Examples in a sentence:

  • I walked in the garden.
  • The sound of the bell woke me up.
  • The cat’s fur was very soft.
  • The cake tasted delicious.
  • She could smell the scent of the flowers in the evening.
3. Abstract nouns

Abstract nouns are the names of states, feelings or qualities. They do not have a physical form. Examples of abstract nouns include: fear, sadness, envy, happiness, freedom.

Examples in a sentence:

  • Happiness is hard to achieve.
  • He tried not to talk about his fear of spiders.
  • Above all, she valued her freedom.
  • Sometimes envy prevented him from being truly happy.
  • Most days she felt happy, but sometimes she was overwhelmed by sadness.
4. Proper nouns

A proper noun is a noun that is the name of a person or place. A proper noun always has a capital letter. Examples include: David, Mr Smith, Paris, London Bridge, New York, The Alps.

Examples in a sentence:

  • David was born in London.
  • Mr Smith had lived next door for 20 years.
  • I would love to visit Paris.
  • New York is an interesting city.
  • The Alps are the highest mountains in Europe. 
Remember to use a capital letter at the start of a proper noun, for example the name of a person (John), city (London) or country (England). 
5. Collective nouns

A collective noun refers to a group of people, animals or things. A collective noun can be treated as a singular or plural noun in a sentence. For example, the word ‘committee’ describes a group of people. We can say The committee has made a decision or The committed have made a decision.

There are some conventions for collective nouns. For example, ‘The Police’ usually acts as a plural noun: The police are looking for the suspect.

The following are collective nouns for groups of people: crowd, audience, class (of students), choir (group of singers), staff.

The following are collective nouns for groups of animals: flock (birds), herd (animals such as cows and sheep), shoal (fish).

The following are collective nouns for groups of things: crockery, cutlery, stationery.

Examples in a sentence:

  • The committee has decided to increase membership fees.
  • There was a big audience at the concert.
  • The herd of cows walked to towards me.
  • There is a lot of cutlery in this drawer.
  • A huge flock of bird landed on the grass.
6. Compound nouns

Compound nouns are formed of two or more words. In a sentence, they function as a noun. Many compound words are joined together, but some are written as two words and some are hyphenated. Handbag, father-in-law and coffee table are all examples of compound nouns.

Compound nouns can be joined, hyphenated or formed of two separate words. For example: Hot air balloon, whiteboard and lean-to are all compound nouns.

Compound nouns are commonly formed from noun + noun or adjective + noun, for example: sheepdog (noun + noun), greenhouse (adjective + noun).

The table below shows the most common ways of forming compound nouns:

FormCompound Noun
Adjective + nounGreenhouse
Noun + nounBus stop
Verb + nounWashing machine
Noun + verbSunrise
Verb + prepositionCheck-up
Preposition + nounUpstairs

Examples in a sentence:

  • She planted the tomatoes in the greenhouse.
  • I had to go to the dentist for a check-up.
  • My father-in-law is a friendly man.
  • Meet me at the bus stop in 5 minutes!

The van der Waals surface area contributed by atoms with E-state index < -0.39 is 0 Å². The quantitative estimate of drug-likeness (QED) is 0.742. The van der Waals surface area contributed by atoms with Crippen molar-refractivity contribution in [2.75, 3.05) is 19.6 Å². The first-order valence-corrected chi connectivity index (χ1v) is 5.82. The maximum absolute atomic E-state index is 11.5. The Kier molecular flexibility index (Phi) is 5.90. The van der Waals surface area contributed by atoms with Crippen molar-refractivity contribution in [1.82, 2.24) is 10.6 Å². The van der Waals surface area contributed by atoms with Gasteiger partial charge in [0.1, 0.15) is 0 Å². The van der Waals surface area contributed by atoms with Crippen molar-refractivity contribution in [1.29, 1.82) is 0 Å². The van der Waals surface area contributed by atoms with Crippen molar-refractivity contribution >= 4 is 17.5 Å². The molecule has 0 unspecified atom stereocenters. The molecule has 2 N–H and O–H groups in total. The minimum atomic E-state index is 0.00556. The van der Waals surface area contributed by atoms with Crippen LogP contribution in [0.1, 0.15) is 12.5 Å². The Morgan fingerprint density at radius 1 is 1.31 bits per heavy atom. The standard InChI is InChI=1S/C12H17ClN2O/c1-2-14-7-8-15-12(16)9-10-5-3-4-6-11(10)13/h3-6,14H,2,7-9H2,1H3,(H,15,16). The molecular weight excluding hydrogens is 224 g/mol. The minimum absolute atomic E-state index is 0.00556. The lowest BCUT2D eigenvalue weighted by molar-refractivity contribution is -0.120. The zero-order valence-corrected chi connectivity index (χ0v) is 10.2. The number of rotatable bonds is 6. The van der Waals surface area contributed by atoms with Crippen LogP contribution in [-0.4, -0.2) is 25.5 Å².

• Are you buying a raincoat? No, I’m thinking of getting a sun hat. 


Nouns: Exercises

  1. Which one of the following is an irregular plural?
    a. Houses
    b. People
    c. Books
    d. Cars
  2. Which one is an uncountable noun?
    a. Book
    b. Information
    c. Flower
    d. Road
  3. Which one is incorrect?
    a. A loaf of bread
    b. A piece of paper
    c. A piece of cake
    d. A loaf of cheese
  4. Which one is incorrect?
    a. Some coffee
    b. Some advices
    c. Some books
    d. Some fish
  5. Which one of the following shows an incorrect use of a possessive?
    a. The boy’s books.
    b. The boys’ books.
    c. The boy’s books’.
    d. The boy’s book.
  6. What is an abstract noun?
    a. It describes a person.
    b. It is the name of a feeling or idea.
    c. It describes an object you can touch.
    d. It describes something you can taste, such as salt.
  7. Select the correct form of the word to complete the sentence.
    Our teacher gave us some _____________ .
    a. homework      b. home-work      c. home work
  8. What is the correct pronunciation of ‘houses’.
    a. /haʊzɪz/
    b. /haʊsɪz/
    c. /haʊsɪs/
    d. /haʊses/
  9. Which noun cannot complete this sentence? He gave her a piece of ________________.
    a. luggage    b. sugar    c. furniture
  10. Which sentence is incorrect?
    a. He drank some tea and ate some cakes.
    b. He drank a coffee and ate some cake.
    c. He drank a coffee and ate a bread.
  11. Which one the following is an abstract noun?
    a. Coffee
    b. Fear
    c. Water
    d. Paper
  12. How can a proper noun be recognised in a written text?
    a. It is always the subject of the sentence.
    b. It is always at the end of the sentence.
    c. It is always follows a verb.
    d. It has an initial capital letter.
  13. Which of one these collective nouns is incorrect?
    a. A herd of wolves.
    b. A flock of sheep.
    c. A flock of birds.
    d. A herd of cows.
  14. Which is the correct noun to complete the sentence? I went to the dentist to have my __________ cleaned.
    a. tooth      b. tooths       c. teeths      d. teeth
  15. Which collective noun does not describe a group of people?
    a. Crowd
    b. Audience
    c. Workplace
    d. Staff
  16. Which one of the following is not a compound noun?
    a. Sunflower
    b. Sun glasses
    c. Sun cat
    d. Sunshine
  17. Which one of the following compound nouns should be hyphenated (-)?
    a. Father in law
    b. Tooth brush
    c. White board
    d. Dining room
  18. Compound nouns are often formed with an adjective and a noun. Which one of the following is not formed with an adjective and a noun?
    a. Greenhouse
    b. Whiteboard
    c. Catfish
    d. Software
  19. Which sentence is incorrect?
    a. He ate some chocolate.
    b. He ate a chocolate.
    c. He ate a bar of chocolates.
    d. He ate a bar of chocolate.
  20. Which sentence is correct?
    a. The students’ read the children’s books.
    b. The students read the children’s books’.
    c. The students’ read the childrens books.
    d. The students read the children’s books.


  1. b people
  2. b. information
  3. d.
  4. b.
  5. c.
  6. b. It is the name of a feeling or idea.
  7. a. homework
  8. a.
  9. b. sugar
  10. c.
  11. b. fear
  12. d.
  13. a.
  14. d. teeth
  15. c. workplace
  16. c.
  17. a. father-in-law
  18. c. catfish
  19. c.
  20. d.
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Download: This blog post is available as a convenient and portable PDF that you can take anywhere. Click here to get a copy. (Download)

Written by Judith P.
— ESL Tutor
Written by Judith P.
— ESL Tutor